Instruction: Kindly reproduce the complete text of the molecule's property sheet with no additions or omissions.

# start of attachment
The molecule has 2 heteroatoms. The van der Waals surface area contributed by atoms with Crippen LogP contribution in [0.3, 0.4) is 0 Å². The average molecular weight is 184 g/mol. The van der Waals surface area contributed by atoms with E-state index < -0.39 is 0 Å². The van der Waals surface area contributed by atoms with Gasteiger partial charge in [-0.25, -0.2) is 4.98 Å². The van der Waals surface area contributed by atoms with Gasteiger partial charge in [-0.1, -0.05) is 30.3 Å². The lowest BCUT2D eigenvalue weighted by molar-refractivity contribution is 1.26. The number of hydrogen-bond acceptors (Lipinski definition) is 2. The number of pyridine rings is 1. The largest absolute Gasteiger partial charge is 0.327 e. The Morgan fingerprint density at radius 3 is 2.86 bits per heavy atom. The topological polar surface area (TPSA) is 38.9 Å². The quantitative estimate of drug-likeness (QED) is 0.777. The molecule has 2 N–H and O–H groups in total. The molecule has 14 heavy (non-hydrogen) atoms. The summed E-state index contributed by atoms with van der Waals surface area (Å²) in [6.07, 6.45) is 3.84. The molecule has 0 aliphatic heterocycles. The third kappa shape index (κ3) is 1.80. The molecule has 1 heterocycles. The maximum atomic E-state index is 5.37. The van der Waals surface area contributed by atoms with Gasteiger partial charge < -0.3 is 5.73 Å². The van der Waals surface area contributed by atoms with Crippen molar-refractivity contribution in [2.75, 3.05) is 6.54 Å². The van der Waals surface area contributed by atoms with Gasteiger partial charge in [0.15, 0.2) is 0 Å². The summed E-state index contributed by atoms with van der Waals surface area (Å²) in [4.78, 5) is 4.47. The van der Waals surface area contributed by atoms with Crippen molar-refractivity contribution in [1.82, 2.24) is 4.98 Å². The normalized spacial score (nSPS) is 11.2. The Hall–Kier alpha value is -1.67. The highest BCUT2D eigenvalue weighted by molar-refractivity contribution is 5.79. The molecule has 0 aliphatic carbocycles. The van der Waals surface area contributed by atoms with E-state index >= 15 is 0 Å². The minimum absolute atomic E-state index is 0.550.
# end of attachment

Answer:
The molecule has 2 heteroatoms. The van der Waals surface area contributed by atoms with Crippen LogP contribution in [0.3, 0.4) is 0 Å². The average molecular weight is 184 g/mol. The van der Waals surface area contributed by atoms with E-state index < -0.39 is 0 Å². The van der Waals surface area contributed by atoms with Gasteiger partial charge in [-0.25, -0.2) is 4.98 Å². The van der Waals surface area contributed by atoms with Gasteiger partial charge in [-0.1, -0.05) is 30.3 Å². The lowest BCUT2D eigenvalue weighted by molar-refractivity contribution is 1.26. The number of hydrogen-bond acceptors (Lipinski definition) is 2. The number of pyridine rings is 1. The largest absolute Gasteiger partial charge is 0.327 e. The Morgan fingerprint density at radius 3 is 2.86 bits per heavy atom. The topological polar surface area (TPSA) is 38.9 Å². The quantitative estimate of drug-likeness (QED) is 0.777. The molecule has 2 N–H and O–H groups in total. The molecule has 14 heavy (non-hydrogen) atoms. The summed E-state index contributed by atoms with van der Waals surface area (Å²) in [6.07, 6.45) is 3.84. The molecule has 0 aliphatic heterocycles. The third kappa shape index (κ3) is 1.80. The molecule has 1 heterocycles. The maximum atomic E-state index is 5.37. The van der Waals surface area contributed by atoms with Gasteiger partial charge < -0.3 is 5.73 Å². The van der Waals surface area contributed by atoms with Crippen molar-refractivity contribution in [2.75, 3.05) is 6.54 Å². The van der Waals surface area contributed by atoms with Gasteiger partial charge in [0.15, 0.2) is 0 Å². The summed E-state index contributed by atoms with van der Waals surface area (Å²) in [4.78, 5) is 4.47. The van der Waals surface area contributed by atoms with Crippen molar-refractivity contribution in [1.82, 2.24) is 4.98 Å². The normalized spacial score (nSPS) is 11.2. The Hall–Kier alpha value is -1.67. The highest BCUT2D eigenvalue weighted by molar-refractivity contribution is 5.79. The molecule has 0 aliphatic carbocycles. The van der Waals surface area contributed by atoms with E-state index >= 15 is 0 Å². The minimum absolute atomic E-state index is 0.550.